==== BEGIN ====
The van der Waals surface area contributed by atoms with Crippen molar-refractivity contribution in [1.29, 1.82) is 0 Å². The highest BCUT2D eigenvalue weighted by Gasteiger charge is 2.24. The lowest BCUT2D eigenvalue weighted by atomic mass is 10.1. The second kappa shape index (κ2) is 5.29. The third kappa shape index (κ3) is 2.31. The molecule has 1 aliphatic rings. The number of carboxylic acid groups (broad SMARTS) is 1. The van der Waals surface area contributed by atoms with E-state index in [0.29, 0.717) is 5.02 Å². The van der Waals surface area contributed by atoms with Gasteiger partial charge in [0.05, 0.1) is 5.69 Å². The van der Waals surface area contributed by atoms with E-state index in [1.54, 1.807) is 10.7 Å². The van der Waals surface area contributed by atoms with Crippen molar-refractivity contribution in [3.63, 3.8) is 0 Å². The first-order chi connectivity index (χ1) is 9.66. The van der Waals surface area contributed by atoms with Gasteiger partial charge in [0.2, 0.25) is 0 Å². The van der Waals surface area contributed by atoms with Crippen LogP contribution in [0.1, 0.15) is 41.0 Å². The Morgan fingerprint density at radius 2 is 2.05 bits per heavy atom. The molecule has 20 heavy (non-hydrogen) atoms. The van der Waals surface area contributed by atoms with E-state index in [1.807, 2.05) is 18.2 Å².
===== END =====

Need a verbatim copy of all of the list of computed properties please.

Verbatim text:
The van der Waals surface area contributed by atoms with Crippen molar-refractivity contribution in [1.29, 1.82) is 0 Å². The highest BCUT2D eigenvalue weighted by Gasteiger charge is 2.24. The lowest BCUT2D eigenvalue weighted by atomic mass is 10.1. The second kappa shape index (κ2) is 5.29. The third kappa shape index (κ3) is 2.31. The molecule has 1 aliphatic rings. The number of carboxylic acid groups (broad SMARTS) is 1. The van der Waals surface area contributed by atoms with E-state index in [0.29, 0.717) is 5.02 Å². The van der Waals surface area contributed by atoms with Gasteiger partial charge in [0.05, 0.1) is 5.69 Å². The van der Waals surface area contributed by atoms with E-state index in [1.54, 1.807) is 10.7 Å². The van der Waals surface area contributed by atoms with Crippen molar-refractivity contribution in [3.63, 3.8) is 0 Å². The first-order chi connectivity index (χ1) is 9.66. The van der Waals surface area contributed by atoms with Gasteiger partial charge in [0.2, 0.25) is 0 Å². The van der Waals surface area contributed by atoms with Crippen LogP contribution in [0.1, 0.15) is 41.0 Å². The Morgan fingerprint density at radius 2 is 2.05 bits per heavy atom. The molecule has 20 heavy (non-hydrogen) atoms. The van der Waals surface area contributed by atoms with E-state index in [1.807, 2.05) is 18.2 Å².